Build a Web Page Fast with Emmet.io

I’ve been developing a lot of elearning design in HTML5 recently, and I’ve been rediscovering how much I love working with Emmet.io (formerly known as Zen Coding). It’s a simple syntax that lets you string together shortcuts for HTML elements, and then POOF! expand them into a complete website. It makes coding HTML so fast and effortless, taking much of the drudgery out of opening and closing HTML tags.

Emmet is a free plugin that you can add to your favorite text editor. Here, I have it working with Panic Coda editor for Mac, but I also like to use it in Atom.io and Brackets.io, two great free cross-platform text editors.

Watch and Learn

Start with an HTML Page Template

In the example above, I first create a basic HTML5 page template just by typing

html:5

when I press [TAB], Emmet expands that text to

<!doctype html>
<html lang="en">
<head>
    <meta charset="UTF-8">
    <title>Document</title>
</head>
<body>

</body>
</html>

Which is a nice way to get started writing a web page! We can change the contents of the title tag to give our web page a title and we’re up and running!

Build a Page with a Simple String of Text

I then go on to write this syntax:

h1{My Awesome Page}+(h2{Header Item $}+p{Lorem})*5

When I press [TAB], it creates an H1 element containing the text “My Awesome Page”.

Multiplying Parentheses

Next, I use the parentheses to enclose the following H2 and P tags, and, at the end of the string, I multiply the parentheses by 5 – this creates five pairs of those H2 and P elements.

Curly Braces: Text Inside Your Element

As you’ve guessed by now, you can follow an HTML element like H2 with {curly braces} so you can enter text inside that element. In h2{Header Item $}, the dollar sign tells Emmet to insert an ascending number in that place, so I end up with

  • Header item 1
  • Header item 2
  • Header item 3
  • Header item 4
  • Header item 5

The Plus Sign: Nesting with Care

Emmet has amazing tools for helping you manage how your elements nest inside of each other in the document object model (DOM). I used a + sign to tell Emmet that these elements were “siblings” – that is, they are both inside the same parent element. I could have just as easily used > to nest the second element inside the first.

Lorem Ipsum: Dummy Text when You Need It

Inside the p element, I have

p{lorem}

Placing my cursor inside those brackets and pressing [TAB] expands this to add some “dummy text” – handy when you want to show off what a page will look like with text.

p{Lorem ipsum dolor sit amet, consectetur adipisicing elit. Fuga, exercitationem sequi ab dolorem distinctio ipsa molestias sint. Odio, vero, quo nesciunt rem eaque soluta reprehenderit iste iusto fuga in delectus.}

This is still in Emmet format, though, and so we have to go to the end of the whole Emmet code string to press [TAB] again and expand everything into valid HTML. The resulting code looks like this:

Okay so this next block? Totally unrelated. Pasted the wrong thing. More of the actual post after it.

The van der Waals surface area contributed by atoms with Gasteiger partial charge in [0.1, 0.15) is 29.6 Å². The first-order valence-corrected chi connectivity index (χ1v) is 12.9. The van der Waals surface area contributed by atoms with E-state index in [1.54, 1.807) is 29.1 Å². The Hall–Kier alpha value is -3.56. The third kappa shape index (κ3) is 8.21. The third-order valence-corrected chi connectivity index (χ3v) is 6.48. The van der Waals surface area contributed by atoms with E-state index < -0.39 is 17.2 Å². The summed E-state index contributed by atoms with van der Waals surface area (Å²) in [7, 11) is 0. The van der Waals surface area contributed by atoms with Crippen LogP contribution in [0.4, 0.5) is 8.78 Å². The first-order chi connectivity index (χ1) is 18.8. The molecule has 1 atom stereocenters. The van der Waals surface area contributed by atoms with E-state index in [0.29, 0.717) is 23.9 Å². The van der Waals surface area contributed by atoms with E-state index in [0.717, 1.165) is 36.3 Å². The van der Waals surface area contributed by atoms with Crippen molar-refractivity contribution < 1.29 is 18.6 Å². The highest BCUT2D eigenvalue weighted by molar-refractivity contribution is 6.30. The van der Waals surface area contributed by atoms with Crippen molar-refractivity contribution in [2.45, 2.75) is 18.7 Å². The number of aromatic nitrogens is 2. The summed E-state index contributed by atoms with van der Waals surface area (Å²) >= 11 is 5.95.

<!doctype html>
<html lang="en">
<head>
    <meta charset="UTF-8">
    <title>My Awesome Page</title>
</head>
<body>

    <h1>My Awesome Page</h1>
    <h2>Header Item 1</h2>
    <p>Lorem ipsum dolor sit amet, consectetur adipisicing elit. Fuga, exercitationem sequi ab dolorem distinctio ipsa molestias sint. Odio, vero, quo nesciunt rem eaque soluta reprehenderit iste iusto fuga in delectus.</p>
    <h2>Header Item 2</h2>
    <p>Lorem ipsum dolor sit amet, consectetur adipisicing elit. Fuga, exercitationem sequi ab dolorem distinctio ipsa molestias sint. Odio, vero, quo nesciunt rem eaque soluta reprehenderit iste iusto fuga in delectus.</p>
    <h2>Header Item 3</h2>
    <p>Lorem ipsum dolor sit amet, consectetur adipisicing elit. Fuga, exercitationem sequi ab dolorem distinctio ipsa molestias sint. Odio, vero, quo nesciunt rem eaque soluta reprehenderit iste iusto fuga in delectus.</p>
    <h2>Header Item 4</h2>
    <p>Lorem ipsum dolor sit amet, consectetur adipisicing elit. Fuga, exercitationem sequi ab dolorem distinctio ipsa molestias sint. Odio, vero, quo nesciunt rem eaque soluta reprehenderit iste iusto fuga in delectus.</p>
    <h2>Header Item 5</h2>
    <p>Lorem ipsum dolor sit amet, consectetur adipisicing elit. Fuga, exercitationem sequi ab dolorem distinctio ipsa molestias sint. Odio, vero, quo nesciunt rem eaque soluta reprehenderit iste iusto fuga in delectus.</p>

</body>
</html>

From there, it’s a simple matter to change all that dummy text to your own writing, and you’ve got a beautiful page design in no time flat!

Emmet and Bootstrap

Emmet is especially handy when you are working with an HTML template like Twitter Bootstrap where you can design a whole page by nesting elements and using class attributes to invoke elements.

In this example, I turn this string of Emmet text into a beautiful page layout with multiple columns, headings, and images.

.container>.row>.col-md-12>h1.text-success{Emmet and Bootstrap 3}^^.row>(.col-md-4>h2{Heading $}+img[src="https://lorempixel.com/300/300/city/$"]+p{Lorem})*3^^^.row>(.col-md-3>img[src="https://lorempixel.com/g/200/200/nature/$"])*4

Once you learn the basic building blocks of Emmet, you can crank out a page design in a fraction of the time it would take you to code the whole thing!

Learn the Basics

It may seem complicated, but everything I’m doing all comes from these 7 simple to master tricks. Keep this guide by your side and experiment with how Emmet can add speed and enjoyment to your HTML coding life!

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